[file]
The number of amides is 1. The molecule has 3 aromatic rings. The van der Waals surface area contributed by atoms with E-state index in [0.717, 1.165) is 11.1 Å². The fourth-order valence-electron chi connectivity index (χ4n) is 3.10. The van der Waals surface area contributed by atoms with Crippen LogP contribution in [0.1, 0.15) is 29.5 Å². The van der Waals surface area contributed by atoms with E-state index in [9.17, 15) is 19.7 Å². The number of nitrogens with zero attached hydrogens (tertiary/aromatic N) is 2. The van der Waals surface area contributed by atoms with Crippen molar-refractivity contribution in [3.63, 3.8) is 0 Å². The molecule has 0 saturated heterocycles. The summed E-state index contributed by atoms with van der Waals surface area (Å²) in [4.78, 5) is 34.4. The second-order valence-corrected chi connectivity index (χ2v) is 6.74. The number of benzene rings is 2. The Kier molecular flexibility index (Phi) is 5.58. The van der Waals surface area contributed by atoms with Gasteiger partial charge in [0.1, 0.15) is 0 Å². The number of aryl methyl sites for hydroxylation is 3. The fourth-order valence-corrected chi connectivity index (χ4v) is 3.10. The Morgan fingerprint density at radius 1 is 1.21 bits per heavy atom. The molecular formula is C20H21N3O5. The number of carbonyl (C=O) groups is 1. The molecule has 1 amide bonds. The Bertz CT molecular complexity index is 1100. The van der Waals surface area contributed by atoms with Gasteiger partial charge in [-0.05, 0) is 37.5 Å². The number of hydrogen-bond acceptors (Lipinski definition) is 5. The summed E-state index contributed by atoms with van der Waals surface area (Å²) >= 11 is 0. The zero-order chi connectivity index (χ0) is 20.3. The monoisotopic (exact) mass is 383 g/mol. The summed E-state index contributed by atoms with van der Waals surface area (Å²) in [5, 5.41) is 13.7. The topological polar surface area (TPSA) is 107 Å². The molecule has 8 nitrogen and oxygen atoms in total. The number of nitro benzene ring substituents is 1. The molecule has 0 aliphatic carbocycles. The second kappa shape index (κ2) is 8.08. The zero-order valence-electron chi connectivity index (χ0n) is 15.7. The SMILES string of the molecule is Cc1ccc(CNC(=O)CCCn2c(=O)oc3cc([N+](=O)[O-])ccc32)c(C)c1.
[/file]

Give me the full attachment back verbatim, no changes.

The number of amides is 1. The molecule has 3 aromatic rings. The van der Waals surface area contributed by atoms with E-state index in [0.717, 1.165) is 11.1 Å². The fourth-order valence-electron chi connectivity index (χ4n) is 3.10. The van der Waals surface area contributed by atoms with Crippen LogP contribution in [0.1, 0.15) is 29.5 Å². The van der Waals surface area contributed by atoms with E-state index in [9.17, 15) is 19.7 Å². The number of nitrogens with zero attached hydrogens (tertiary/aromatic N) is 2. The van der Waals surface area contributed by atoms with Crippen molar-refractivity contribution in [3.63, 3.8) is 0 Å². The molecule has 0 saturated heterocycles. The summed E-state index contributed by atoms with van der Waals surface area (Å²) in [4.78, 5) is 34.4. The second-order valence-corrected chi connectivity index (χ2v) is 6.74. The number of benzene rings is 2. The Kier molecular flexibility index (Phi) is 5.58. The van der Waals surface area contributed by atoms with Gasteiger partial charge in [0.1, 0.15) is 0 Å². The number of aryl methyl sites for hydroxylation is 3. The fourth-order valence-corrected chi connectivity index (χ4v) is 3.10. The Morgan fingerprint density at radius 1 is 1.21 bits per heavy atom. The molecular formula is C20H21N3O5. The number of carbonyl (C=O) groups is 1. The molecule has 1 amide bonds. The Bertz CT molecular complexity index is 1100. The van der Waals surface area contributed by atoms with Gasteiger partial charge in [-0.05, 0) is 37.5 Å². The number of hydrogen-bond acceptors (Lipinski definition) is 5. The summed E-state index contributed by atoms with van der Waals surface area (Å²) >= 11 is 0. The zero-order chi connectivity index (χ0) is 20.3. The monoisotopic (exact) mass is 383 g/mol. The summed E-state index contributed by atoms with van der Waals surface area (Å²) in [5, 5.41) is 13.7. The topological polar surface area (TPSA) is 107 Å². The molecule has 8 nitrogen and oxygen atoms in total. The number of nitro benzene ring substituents is 1. The molecule has 0 aliphatic carbocycles. The second kappa shape index (κ2) is 8.08. The zero-order valence-electron chi connectivity index (χ0n) is 15.7. The SMILES string of the molecule is Cc1ccc(CNC(=O)CCCn2c(=O)oc3cc([N+](=O)[O-])ccc32)c(C)c1.